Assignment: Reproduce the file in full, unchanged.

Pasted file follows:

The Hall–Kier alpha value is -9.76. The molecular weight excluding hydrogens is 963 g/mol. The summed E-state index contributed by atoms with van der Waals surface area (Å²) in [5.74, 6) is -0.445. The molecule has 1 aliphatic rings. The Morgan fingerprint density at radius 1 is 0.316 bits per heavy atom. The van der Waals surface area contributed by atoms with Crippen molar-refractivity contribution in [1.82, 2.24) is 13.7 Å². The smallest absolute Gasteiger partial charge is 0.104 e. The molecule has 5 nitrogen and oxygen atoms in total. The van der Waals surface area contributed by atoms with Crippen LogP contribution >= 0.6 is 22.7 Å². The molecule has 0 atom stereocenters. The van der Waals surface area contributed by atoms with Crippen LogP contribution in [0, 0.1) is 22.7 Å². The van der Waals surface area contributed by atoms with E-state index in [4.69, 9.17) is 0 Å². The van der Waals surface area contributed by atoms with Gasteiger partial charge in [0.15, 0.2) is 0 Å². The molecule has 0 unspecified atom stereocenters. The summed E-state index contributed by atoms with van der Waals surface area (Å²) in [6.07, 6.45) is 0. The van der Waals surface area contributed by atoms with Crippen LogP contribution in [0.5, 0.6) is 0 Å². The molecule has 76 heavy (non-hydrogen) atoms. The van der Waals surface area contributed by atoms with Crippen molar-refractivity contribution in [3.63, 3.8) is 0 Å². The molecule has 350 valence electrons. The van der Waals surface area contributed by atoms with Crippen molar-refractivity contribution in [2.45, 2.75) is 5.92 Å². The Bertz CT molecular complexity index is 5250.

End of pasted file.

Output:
The Hall–Kier alpha value is -9.76. The molecular weight excluding hydrogens is 963 g/mol. The summed E-state index contributed by atoms with van der Waals surface area (Å²) in [5.74, 6) is -0.445. The molecule has 1 aliphatic rings. The Morgan fingerprint density at radius 1 is 0.316 bits per heavy atom. The van der Waals surface area contributed by atoms with Crippen molar-refractivity contribution in [1.82, 2.24) is 13.7 Å². The smallest absolute Gasteiger partial charge is 0.104 e. The molecule has 5 nitrogen and oxygen atoms in total. The van der Waals surface area contributed by atoms with Crippen LogP contribution >= 0.6 is 22.7 Å². The molecule has 0 atom stereocenters. The van der Waals surface area contributed by atoms with Crippen LogP contribution in [0, 0.1) is 22.7 Å². The van der Waals surface area contributed by atoms with E-state index in [4.69, 9.17) is 0 Å². The van der Waals surface area contributed by atoms with Gasteiger partial charge in [0.15, 0.2) is 0 Å². The molecule has 0 unspecified atom stereocenters. The summed E-state index contributed by atoms with van der Waals surface area (Å²) in [6.07, 6.45) is 0. The van der Waals surface area contributed by atoms with Crippen LogP contribution in [0.5, 0.6) is 0 Å². The molecule has 76 heavy (non-hydrogen) atoms. The van der Waals surface area contributed by atoms with Crippen molar-refractivity contribution in [3.63, 3.8) is 0 Å². The molecule has 350 valence electrons. The van der Waals surface area contributed by atoms with Crippen molar-refractivity contribution in [2.45, 2.75) is 5.92 Å². The Bertz CT molecular complexity index is 5250.